# Calculate bending moment for cantilever with uniformly distributed load

I am trying to understand how to calculate the bending moment for a cantilever with a uniformly distributed load so that I can build an equation of moments, as shown in this example:

I tried calculating the moment but didn't arrive at their expression. I tried the following: $$M = -\int_0^x wl*dl + \int_0^{L-x} (L-x-l)w*dl$$ where L is the length of the beam, x is the position (for which I am calculating the moment) with respect to the end of the beam, and w is the weight per unit length. I have added the right integral to represent the moments from the forces applied to the right of position x, but from the example above it would seem that only the left integral contributes to the moment: $$M = -\int_0^x wl*dl = -wx^2/2$$ why am I supposed to disregard the moments from the right?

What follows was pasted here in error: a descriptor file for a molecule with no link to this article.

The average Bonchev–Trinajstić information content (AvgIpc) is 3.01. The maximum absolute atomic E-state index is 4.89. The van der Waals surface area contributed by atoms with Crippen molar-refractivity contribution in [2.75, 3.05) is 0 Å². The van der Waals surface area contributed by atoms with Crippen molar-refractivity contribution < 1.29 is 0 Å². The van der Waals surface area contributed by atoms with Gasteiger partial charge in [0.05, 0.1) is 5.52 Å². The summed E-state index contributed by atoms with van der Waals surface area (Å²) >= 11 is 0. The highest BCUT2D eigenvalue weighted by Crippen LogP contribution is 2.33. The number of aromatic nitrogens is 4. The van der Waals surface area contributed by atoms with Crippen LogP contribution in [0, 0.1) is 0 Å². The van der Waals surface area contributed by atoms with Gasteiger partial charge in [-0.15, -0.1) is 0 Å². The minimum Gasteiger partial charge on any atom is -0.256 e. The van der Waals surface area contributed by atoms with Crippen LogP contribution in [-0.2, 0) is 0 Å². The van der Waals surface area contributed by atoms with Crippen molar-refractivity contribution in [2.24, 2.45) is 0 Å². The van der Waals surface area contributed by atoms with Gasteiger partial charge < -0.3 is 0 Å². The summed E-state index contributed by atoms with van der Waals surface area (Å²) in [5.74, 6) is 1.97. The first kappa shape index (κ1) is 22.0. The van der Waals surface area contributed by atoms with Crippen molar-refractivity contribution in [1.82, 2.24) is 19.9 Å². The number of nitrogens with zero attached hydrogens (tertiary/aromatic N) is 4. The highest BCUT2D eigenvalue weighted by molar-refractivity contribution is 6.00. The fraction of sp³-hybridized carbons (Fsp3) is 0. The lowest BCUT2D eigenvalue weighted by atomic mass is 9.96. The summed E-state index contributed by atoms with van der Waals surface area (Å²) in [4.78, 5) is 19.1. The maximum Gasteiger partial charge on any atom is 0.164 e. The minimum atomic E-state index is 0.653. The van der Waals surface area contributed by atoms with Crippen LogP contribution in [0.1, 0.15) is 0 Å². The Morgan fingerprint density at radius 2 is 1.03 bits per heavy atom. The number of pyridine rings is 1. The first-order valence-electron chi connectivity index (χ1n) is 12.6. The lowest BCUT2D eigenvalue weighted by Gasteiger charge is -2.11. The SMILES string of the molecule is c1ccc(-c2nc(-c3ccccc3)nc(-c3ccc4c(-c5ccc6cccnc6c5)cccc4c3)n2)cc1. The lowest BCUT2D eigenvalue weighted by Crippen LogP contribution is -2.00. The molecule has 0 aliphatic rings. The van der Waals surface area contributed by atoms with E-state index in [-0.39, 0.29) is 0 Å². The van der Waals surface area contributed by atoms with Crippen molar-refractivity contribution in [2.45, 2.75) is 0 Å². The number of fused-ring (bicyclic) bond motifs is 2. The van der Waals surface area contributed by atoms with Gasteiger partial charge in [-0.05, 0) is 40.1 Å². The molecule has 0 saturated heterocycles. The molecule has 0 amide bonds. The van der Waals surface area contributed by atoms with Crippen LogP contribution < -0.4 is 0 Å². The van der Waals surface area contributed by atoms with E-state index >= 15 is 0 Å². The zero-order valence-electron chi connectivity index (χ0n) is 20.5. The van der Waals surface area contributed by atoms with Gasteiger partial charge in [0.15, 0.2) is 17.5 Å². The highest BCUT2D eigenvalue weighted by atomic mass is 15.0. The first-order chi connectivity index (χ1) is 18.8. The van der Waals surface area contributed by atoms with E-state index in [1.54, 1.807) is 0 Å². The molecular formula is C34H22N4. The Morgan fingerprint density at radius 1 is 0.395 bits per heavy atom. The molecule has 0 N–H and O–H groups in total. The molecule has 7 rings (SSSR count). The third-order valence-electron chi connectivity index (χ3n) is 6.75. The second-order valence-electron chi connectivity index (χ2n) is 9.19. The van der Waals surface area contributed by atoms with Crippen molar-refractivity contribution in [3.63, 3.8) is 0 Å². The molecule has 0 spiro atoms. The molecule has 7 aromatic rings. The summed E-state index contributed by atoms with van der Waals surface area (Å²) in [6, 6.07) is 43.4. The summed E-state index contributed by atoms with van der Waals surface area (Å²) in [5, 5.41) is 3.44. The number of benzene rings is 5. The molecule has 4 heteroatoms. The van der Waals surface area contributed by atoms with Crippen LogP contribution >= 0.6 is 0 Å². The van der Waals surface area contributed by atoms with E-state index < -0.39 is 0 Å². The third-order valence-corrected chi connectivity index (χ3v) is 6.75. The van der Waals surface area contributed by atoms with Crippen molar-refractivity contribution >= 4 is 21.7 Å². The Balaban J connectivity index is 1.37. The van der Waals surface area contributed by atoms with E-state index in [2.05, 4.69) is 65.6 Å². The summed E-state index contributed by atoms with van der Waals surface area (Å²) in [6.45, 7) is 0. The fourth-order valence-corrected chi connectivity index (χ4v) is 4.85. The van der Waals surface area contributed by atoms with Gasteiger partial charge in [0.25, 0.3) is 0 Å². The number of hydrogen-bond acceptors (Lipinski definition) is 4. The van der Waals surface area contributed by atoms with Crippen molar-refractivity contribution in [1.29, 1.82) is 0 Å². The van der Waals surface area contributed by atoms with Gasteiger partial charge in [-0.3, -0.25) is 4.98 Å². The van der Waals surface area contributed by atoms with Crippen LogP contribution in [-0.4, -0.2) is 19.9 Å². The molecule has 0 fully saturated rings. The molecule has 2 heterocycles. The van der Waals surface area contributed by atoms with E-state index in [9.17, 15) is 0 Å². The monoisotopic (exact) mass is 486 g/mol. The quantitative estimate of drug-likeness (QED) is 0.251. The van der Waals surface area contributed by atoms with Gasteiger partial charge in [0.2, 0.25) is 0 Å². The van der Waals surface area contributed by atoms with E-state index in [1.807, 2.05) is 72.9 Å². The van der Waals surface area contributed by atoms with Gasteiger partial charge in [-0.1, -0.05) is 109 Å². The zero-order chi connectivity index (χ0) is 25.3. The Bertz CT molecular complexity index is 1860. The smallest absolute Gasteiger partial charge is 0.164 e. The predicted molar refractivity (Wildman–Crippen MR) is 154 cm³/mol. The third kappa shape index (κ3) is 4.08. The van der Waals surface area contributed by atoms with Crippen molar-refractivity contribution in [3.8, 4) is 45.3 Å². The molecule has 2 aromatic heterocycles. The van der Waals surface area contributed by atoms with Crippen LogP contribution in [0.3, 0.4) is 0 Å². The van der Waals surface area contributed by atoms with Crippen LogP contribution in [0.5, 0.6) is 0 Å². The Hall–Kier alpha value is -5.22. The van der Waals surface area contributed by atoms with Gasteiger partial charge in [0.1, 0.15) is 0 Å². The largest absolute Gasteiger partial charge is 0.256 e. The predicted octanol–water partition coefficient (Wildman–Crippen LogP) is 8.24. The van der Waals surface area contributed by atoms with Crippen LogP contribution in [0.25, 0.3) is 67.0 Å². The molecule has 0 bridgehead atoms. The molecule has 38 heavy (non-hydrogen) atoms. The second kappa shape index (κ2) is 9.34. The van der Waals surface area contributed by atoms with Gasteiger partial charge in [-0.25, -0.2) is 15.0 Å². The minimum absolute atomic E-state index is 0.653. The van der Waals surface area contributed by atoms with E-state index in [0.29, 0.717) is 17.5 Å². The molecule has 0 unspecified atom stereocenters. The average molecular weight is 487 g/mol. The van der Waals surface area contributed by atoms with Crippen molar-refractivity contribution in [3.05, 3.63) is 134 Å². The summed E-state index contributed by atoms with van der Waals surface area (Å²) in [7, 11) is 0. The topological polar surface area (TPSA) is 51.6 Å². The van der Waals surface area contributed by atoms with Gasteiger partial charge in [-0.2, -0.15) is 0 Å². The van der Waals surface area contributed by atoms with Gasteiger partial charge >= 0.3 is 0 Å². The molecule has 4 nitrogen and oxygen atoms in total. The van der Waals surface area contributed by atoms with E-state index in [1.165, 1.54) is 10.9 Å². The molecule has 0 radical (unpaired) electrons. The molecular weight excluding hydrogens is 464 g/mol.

• Voting to reopen. Clearly a conceptual question about calculation of moments, not a "do my homework" question. Commented Mar 1 at 10:13

You have a static situation and the definition of bending moment is the torque that tries to bend the cantilever at the point $$x$$. Now you can use that there must be opposite torque on the parts of the cantilever that are left and right of the point $$x$$, to keep the situation static.